ASIA

MADE IN

Sunday Herald Sun - Stellar - - Front Page - By an Ac­tress in a Lead­ing

t the start of Michelle Yeoh’s act­ing ca­reer in the early ’80s, the pub­lic­ity pow­ers- that- be de­cided she would be much more mar­ketable to in­ter­na­tional and Western au­di­ences if the Malaysian ac­tor changed her name. And so it was that Michelle Yeoh be­came Michelle Khan.

“One of my un­cles called my dad and said, ‘Did Michelle marry an In­dian man?’” Yeoh re­calls with a peal of laugh­ter. Speak­ing to Stel­lar from LA, the 56-year-old enun­ci­ates her words care­fully, a likely re­sult of be­ing flu­ent in not only English but Malay and Can­tonese. “Then I re­alised if peo­ple can say the name Sch­warzeneg­ger, how dif­fi­cult is it to say Yeoh?”

It was only once she had close to 20 film credits un­der her name that Yeoh de­cided Khan just wouldn’t cut it any­more. “I thought, ‘Maybe I have to be who I am and be proud of that. If they like me, they’ll make an ef­fort to re­mem­ber me.’”

Au­di­ences not only liked and re­mem­bered her, they cheered for her – es­pe­cially when Yeoh made the cross­over from Asian ac­tor to Hol­ly­wood star in the James Bond fran­chise with 1997’s To­mor­row Never Dies. While there is still a dearth of Asian faces in fea­ture films and tele­vi­sion in 2018, Asian actors in main­stream movies 20 years ago were even more rare. Es­pe­cially ones who were not a staid cliché of “the bad Chi­nese guy/girl”, a stereo­type that Yeoh is keen to avoid.

“I have had a very blessed jour­ney [in this in­dus­try], in the sense that I’ve al­ways been able to choose roles that em­power women. Be­cause that’s how I see women,” she tells Stel­lar. “I will not en­dorse any stereo­typ­i­cal clichés of what an Asian woman should be.”

Pierce Bros­nan, Yeoh’s co-star in To­mor­row Never Dies, has called her the “fe­male James Bond”. In re­cent years, there have been calls for just that – a fe­male Bond – and Yeoh is on­board to play the part, with one ex­cep­tion: “It has to be a dif­fer­ent kind of Bond. Not a wom­an­is­ing kind of Bond. Just… no.”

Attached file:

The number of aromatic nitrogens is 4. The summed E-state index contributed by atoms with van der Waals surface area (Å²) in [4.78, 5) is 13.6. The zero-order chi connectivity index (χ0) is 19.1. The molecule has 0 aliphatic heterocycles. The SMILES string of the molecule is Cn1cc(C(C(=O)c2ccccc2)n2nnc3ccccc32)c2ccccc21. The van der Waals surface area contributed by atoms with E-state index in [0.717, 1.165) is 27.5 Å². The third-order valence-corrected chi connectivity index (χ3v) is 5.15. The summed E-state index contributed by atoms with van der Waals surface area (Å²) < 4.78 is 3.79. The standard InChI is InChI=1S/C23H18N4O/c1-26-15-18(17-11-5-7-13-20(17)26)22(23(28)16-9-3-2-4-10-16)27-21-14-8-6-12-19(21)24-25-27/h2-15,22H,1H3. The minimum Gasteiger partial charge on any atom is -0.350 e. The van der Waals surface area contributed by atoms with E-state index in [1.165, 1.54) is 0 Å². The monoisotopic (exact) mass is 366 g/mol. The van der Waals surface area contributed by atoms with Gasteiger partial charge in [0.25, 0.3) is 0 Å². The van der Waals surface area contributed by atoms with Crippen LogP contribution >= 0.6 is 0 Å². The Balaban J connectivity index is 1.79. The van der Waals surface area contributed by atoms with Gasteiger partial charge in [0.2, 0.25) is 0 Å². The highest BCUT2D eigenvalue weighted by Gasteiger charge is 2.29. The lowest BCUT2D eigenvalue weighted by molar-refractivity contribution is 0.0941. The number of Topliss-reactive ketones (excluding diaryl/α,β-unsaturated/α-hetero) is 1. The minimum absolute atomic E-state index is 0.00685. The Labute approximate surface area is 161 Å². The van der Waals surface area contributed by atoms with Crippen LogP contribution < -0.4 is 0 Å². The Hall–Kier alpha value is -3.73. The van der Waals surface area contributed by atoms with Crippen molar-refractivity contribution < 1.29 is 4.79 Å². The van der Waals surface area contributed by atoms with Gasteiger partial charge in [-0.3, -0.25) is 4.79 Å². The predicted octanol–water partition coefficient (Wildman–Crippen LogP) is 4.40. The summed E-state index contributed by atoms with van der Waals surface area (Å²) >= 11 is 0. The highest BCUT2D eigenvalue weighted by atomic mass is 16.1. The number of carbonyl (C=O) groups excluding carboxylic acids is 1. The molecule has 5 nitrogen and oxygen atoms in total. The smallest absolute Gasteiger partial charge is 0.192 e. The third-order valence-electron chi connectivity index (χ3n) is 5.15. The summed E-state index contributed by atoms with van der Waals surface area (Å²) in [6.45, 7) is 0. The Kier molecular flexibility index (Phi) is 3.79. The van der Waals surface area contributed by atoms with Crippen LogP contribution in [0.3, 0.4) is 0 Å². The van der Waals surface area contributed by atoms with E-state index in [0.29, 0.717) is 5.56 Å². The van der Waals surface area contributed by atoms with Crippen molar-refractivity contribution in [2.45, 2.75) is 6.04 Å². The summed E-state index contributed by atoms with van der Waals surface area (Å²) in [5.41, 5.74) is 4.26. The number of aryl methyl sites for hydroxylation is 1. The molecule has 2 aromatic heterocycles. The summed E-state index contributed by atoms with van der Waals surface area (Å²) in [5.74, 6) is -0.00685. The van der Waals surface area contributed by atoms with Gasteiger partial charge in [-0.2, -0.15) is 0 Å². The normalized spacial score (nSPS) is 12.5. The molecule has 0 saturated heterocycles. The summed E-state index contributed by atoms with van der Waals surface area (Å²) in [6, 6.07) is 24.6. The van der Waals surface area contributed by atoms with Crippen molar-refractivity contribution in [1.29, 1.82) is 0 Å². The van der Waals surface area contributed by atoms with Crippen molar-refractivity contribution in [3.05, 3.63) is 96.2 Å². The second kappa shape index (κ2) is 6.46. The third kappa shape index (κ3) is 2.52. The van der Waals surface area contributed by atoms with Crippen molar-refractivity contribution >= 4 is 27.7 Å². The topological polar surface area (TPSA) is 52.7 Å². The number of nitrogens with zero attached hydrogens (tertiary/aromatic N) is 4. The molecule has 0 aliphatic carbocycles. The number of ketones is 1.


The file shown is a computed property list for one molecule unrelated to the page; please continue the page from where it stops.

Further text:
Af­ter To­mor­row Never Dies came more roles for a Western au­di­ence, no­tably the crit­i­cally ac­claimed Crouch­ing Tiger, Hid­den Dragon in 2000, and 2005’s Mem­oirs Of A Geisha, as well as a sur­prise cameo in Guardians of the Galaxy Vol. 2 in 2017 and a lauded turn in TV se­ries Star Trek: Dis­cov­ery, this year and last.

Much like Crouch­ing Tiger, Hid­den Dragon, her lat­est film Crazy Rich Asians is set to in­tro­duce Asian cul­ture to a wider

au­di­ence. Based on the best­selling book by Kevin Kwan, the Hol­ly­wood film boasts an all-asian cast and di­rec­tor, and Yeoh ap­plauds that sig­nif­i­cance. “It’s a long time over­due. I’ve been wait­ing a very long time for some­thing like this to hap­pen,” she says. “[This film] is about Asians from all over the world com­ing to­gether to bring a story about love, val­ues, fam­ily and what it is to be Asian – whether you’re born in Amer­ica or Aus­tralia, or whether you’re born in Asia.”

She is quick to note the film is “not just about, ‘Oh yes, we need more di­ver­sity.’ No, this is a good rep­re­sen­ta­tion of who we Asians are. It’s not a pe­riod piece, it’s not a mar­tial arts piece; it’s con­tem­po­rary, it’s to­day, and it’s in­clu­sive. We must stand to­gether to en­sure we’re not des­per­ate to just be part of some­thing. We are proud to be who we are. We will de­mand roles that show­case us in the proper light.”

She credits her sup­port­ive par­ents for get­ting her to a point where she has that abil­ity. It was her fa­ther, in par­tic­u­lar, who en­cour­aged her to chase her dream, telling her: “You have to carve out your own path.” Yeoh’s path led her to Eng­land as a teen, where she at­tended bal­let school, a dis­ci­pline she had been study­ing since she was just four years old. A spinal in­jury later crushed the dance dream but did not crush her spirit. “Don’t let any­thing or any­one de­fine you,” is what she learnt from that chap­ter, she says now. Af­ter win­ning the ti­tle of Miss Malaysia when she was 21, Yeoh went on to star in a num­ber of com­mer­cials with other well­known Asian stars, such as Jackie Chan and Chow Yun- Fat. She was of­fered a film con­tract while shoot­ing an ad in Hong Kong. “I never thought I’d be an ac­tor,” Yeoh muses. “It was fate.” Given her love of dance, it’s no won­der Yeoh quickly be­came fa­mous for her stunt work on set. And don’t go ex­pect­ing that to change any­time soon, even as she nears 60. “Oh yes, I still love it,” she says with a laugh. “I just fin­ished a film in China where I play a hot­shot mafia gang­ster. It’s been quite an ex­cit­ing year, you know? One day I’m in China be­ing the head of a triad, then I’m Eleanor in Crazy Rich Asians, dressed in splen­dour and jew­els, and then I’m back in space with Star Trek. What more could a girl want?” Crazy Rich Asians is in cine­mas nationally from Thurs­day, Au­gust 30.

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